Secretary of Energy Bill Richardson Thursday issued the Department of Energy''s (DOE) report on its five month investigation of past and current practices effecting the environment, safety and health of workers and the public at the department''s Portsmouth Gaseous Diffusion Plant in Southern Ohio.
"Our investigations of DOE environmental, safety and health practices during the Cold War help in determining additional steps we can take today to correct the wrongs of the past," said Assistant Secretary for Environment, Safety and Health Dr. David Micheals. "While this report confirms that workers and the public aren''t at risk, there are actions the department can take and will take to promote the safety and health of our workers and the public."
The report cited shortcomings with Portsmouth''s current safety program but said there was no immediate risk to workers or the public.
A 28-member team of environment, safety and health professionals conducted more than 200 interviews with managers and workers, observed work activities, inspected facility plans, conducted radiological surveys, reviewed hundreds of documents and analyzed groundwater, surface water, sediment and soil samples.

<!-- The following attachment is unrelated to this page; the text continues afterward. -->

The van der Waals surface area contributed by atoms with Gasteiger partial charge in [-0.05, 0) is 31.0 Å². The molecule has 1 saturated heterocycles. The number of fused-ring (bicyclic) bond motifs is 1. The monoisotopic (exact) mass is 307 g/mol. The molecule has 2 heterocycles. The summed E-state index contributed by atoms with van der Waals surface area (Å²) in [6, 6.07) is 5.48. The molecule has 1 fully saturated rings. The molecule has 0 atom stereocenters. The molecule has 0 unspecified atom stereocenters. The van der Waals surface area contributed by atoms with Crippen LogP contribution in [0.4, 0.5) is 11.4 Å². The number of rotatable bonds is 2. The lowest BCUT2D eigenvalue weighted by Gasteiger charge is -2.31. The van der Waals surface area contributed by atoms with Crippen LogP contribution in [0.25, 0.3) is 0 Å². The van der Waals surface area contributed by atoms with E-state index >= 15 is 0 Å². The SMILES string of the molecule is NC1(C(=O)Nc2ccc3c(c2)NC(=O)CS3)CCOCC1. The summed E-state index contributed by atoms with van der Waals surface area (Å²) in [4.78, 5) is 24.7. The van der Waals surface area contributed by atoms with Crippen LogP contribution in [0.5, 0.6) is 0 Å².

According to DOE, decisive actions have been taken to implement interim remedial actions to reduce the spread of contamination from waste areas and to public areas beyond the plant''s boundaries.
Significant progress has been made implementing existing cleanup agreements and regulations, and the Portsmouth plant is in full compliance with state and federal EPA requirements, said a DOE report.
The investigative team did not look at uranium enrichment operations conducted at the plant by the United States Enrichment Corp., which is regulated by the U.S. Nuclear Regulatory Commission.
The report is based on the second in a series of three investigations of the department''s three gaseous diffusion plants. The investigative team already is at work on its third probe, at the nation''s only other gaseous diffusion plant, in Oak Ridge, Tenn.
Richardson ordered the investigations last August when he learned of poor historical practices at the sites.
by Virginia Sutcliffe